All My Stars (6)
February 11, 2016
One in a weekly series in which Joanne McNeil recommends books, films, exhibitions, and more. You can also subscribe to the All My Stars newsletter here.
Over the weekend I tried to watch Johnny Mnemonic, but quickly tired of it, and started checking my email. It was released in 1995 but feels like 1985. I haven’t completely written it off — how can I, with Robert Longo, William Gibson, and a cyberpunk dolphin — but it needs either the grit of Max Headroom or full-on kitsch of the Wild Palms miniseries. Then I tried to watch Transcendence. It was released in 2014 but feels like the fears and fantasy of 2004. Why is Hollywood so often a decade behind the culture of the technology it depicts?
Indie genre films will be the first to get it right. Not quite what I’m looking for, but Unfriended was surprisingly compelling. I didn’t know about it when I filmed this at Artists Space last summer:
By now there should be more examples of criticism and satire of start-up culture and internet in everyday life. I would love to read a book about Hollywood vs. Silicon Valley. That’s why I’m fascinated with how terrible the movie Steve Jobs came out.
I’m fascinated with lots of bad movies because then the roles and responsibilities of various film crew are visible. People generally don’t notice sound, cinematography, acting, even script unless it isn’t working. Steve Jobs is loud about how it doesn’t work. Danny Boyle — never a confident director, but at his best, an enthusiastic one — is lost in the material. And Aaron Sorkin appears to have skimmed through everything about technology in Walter Isaacson’s book — maybe, 85% of the book — to write a script that zeros in on the Apple co-founder’s family.
Sure, a lot of us scroll to the “personal life” section of a biography on Wikipedia first. But if you are hired to write a biopic script about someone integral to the mass production of personal computers, among other innovations, would it hurt to click on the section about the Homebrew Computer Club too? In the Sony hack emails, studio executives said it might be their Citizen Kane. What’s interesting is that it could have been. Hollywood is less beholden to Silicon Valley than the film industry was to newspapers when Orson Welles took on William Randolph Hearst. But structural independence and the power to be critical can not will a critical movie into existence. The problem is the movie was written by someone who thinks computers are boing and the internet is full of meanies.
While a little too on the nose, I thought the structure — like a three-act play set before three major product launches — worked. People in his life are coming and going, confronting him in flashbacks and in powerful exchanges transposed from wherever location events took place to backstage before curtain call. Boyle cleverly shot each of the three acts in 16mm, 35mm, then digital film corresponding with the era. And I like one brief exchange, straight out of the preface of the Walter Isaacson book, when a journalist asks if the rainbow striped Apple logo is a tribute to Alan Turning. Jobs replies, “No, but wouldn’t it be great if it were?” Even still, I tried watching it a second time with my eyes closed for several minutes and missed nothing. Why is this a film? Why isn’t it a radio play? A podcast series? Or a book? Oh, right. It already was a book. The Isaacson biography is not bad as far as authorized biographies go and accessible to people that wouldn’t normally read books about the history of computers. But the final third of the book is absent of criticism. Foxconn isn’t even mentioned once.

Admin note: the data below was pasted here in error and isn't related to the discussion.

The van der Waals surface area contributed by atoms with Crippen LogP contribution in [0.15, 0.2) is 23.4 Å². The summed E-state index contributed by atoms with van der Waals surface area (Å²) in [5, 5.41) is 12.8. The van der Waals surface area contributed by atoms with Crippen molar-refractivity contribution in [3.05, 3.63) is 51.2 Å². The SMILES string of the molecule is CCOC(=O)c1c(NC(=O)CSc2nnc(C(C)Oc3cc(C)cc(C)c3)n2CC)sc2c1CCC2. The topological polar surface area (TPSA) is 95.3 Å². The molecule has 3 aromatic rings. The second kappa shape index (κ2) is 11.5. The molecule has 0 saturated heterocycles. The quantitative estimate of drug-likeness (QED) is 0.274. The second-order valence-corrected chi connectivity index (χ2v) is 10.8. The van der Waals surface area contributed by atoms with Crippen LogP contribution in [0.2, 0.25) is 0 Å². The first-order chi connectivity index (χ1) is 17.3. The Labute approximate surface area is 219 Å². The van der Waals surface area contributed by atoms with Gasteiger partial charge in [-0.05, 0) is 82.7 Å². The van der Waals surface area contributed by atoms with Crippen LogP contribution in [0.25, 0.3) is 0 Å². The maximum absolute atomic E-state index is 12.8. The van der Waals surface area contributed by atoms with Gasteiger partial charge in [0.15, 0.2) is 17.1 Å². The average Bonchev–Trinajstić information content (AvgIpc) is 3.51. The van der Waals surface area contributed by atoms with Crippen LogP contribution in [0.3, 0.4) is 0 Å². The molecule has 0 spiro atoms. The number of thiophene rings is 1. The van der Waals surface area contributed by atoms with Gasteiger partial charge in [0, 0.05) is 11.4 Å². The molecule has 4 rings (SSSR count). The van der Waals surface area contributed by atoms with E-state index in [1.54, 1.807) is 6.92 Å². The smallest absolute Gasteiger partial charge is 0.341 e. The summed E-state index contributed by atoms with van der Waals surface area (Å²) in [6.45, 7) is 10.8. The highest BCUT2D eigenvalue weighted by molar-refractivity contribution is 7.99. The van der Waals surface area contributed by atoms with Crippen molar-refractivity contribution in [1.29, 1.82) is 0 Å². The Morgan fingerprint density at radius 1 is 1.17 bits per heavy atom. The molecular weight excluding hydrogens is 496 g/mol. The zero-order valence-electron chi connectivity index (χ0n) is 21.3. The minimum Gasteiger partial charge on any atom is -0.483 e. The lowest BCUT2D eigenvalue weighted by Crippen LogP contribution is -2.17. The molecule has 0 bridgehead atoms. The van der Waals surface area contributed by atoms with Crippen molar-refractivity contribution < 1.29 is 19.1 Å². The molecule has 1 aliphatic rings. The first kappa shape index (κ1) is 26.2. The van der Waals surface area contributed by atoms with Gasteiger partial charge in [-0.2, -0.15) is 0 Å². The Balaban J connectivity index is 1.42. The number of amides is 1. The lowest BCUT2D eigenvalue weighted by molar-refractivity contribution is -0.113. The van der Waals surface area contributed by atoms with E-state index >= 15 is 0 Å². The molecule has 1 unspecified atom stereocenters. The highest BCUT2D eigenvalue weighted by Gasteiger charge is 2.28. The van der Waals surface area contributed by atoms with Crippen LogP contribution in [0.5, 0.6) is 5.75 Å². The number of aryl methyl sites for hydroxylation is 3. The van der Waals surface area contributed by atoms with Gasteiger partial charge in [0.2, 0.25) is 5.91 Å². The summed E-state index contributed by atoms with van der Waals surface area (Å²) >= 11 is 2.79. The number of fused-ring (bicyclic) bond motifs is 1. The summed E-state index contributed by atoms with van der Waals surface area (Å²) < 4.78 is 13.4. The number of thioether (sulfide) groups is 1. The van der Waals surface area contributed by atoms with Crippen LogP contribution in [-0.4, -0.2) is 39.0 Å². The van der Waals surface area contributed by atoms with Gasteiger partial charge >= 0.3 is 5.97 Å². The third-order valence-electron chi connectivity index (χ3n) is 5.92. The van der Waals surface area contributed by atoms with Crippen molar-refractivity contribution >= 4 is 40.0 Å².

The film misfires in where it attempts to avoid the book’s hagiography. Because it’s Sorkin he looks for conflict and the few characters he included are those in the book with whom Jobs clashed: longtime employee Joanna Hoffman, John Scully, Lisa, and Steve Wozniak, who is so unidentifiable by the character’s motivation it would have better served the story if Seth Rogan had played a composite character. As Joanna, Kate Winslet is all Cathy comic humor and knowing eyerolls, More of an eyerolling enabler kind of working woman that Meryl Streep played in the 80s than someone who convincingly stood up to him. Michael Fassbender only comes to life when Katherine Waterston is on the screen, as his daughter’s mother, because that’s when the script comes to life. The actor plays just another cold workaholic dad here, missing both the Gatsby like larger than life characterization in the Isaacson book (Dude got Ella Fitzgerald to sing “The boy from Cupertino” to him for his 30th birthday) and the extremely unpleasant way he’s physically present in Isaacson’s characterization (smelled awful, executives begged him to shower regularly, and cried constantly, unable to control his emotions in conflict or joy.) Jobs was full of whimsy and manipulation, poison and wonder, but none of that is in this performance. As a character-driven film, it is bewildering why the filmmakers contained and downsized this character. I keep calling this movie “Steve Jobs is a Bad Dad” since it seems like everyone is bluffing through references to “Chiat Day” and “graphical interfaces” waiting for Lisa (his eldest daughter,) to show up or come up again in conversation.
There’s something amusing and fitting that Steve Jobs would be so thoroughly mediocre when its subject despised mediocrity. What’s disappointing is that the film reveals Hollywood may be too inflexible and incurious to take on the tech sector anytime soon.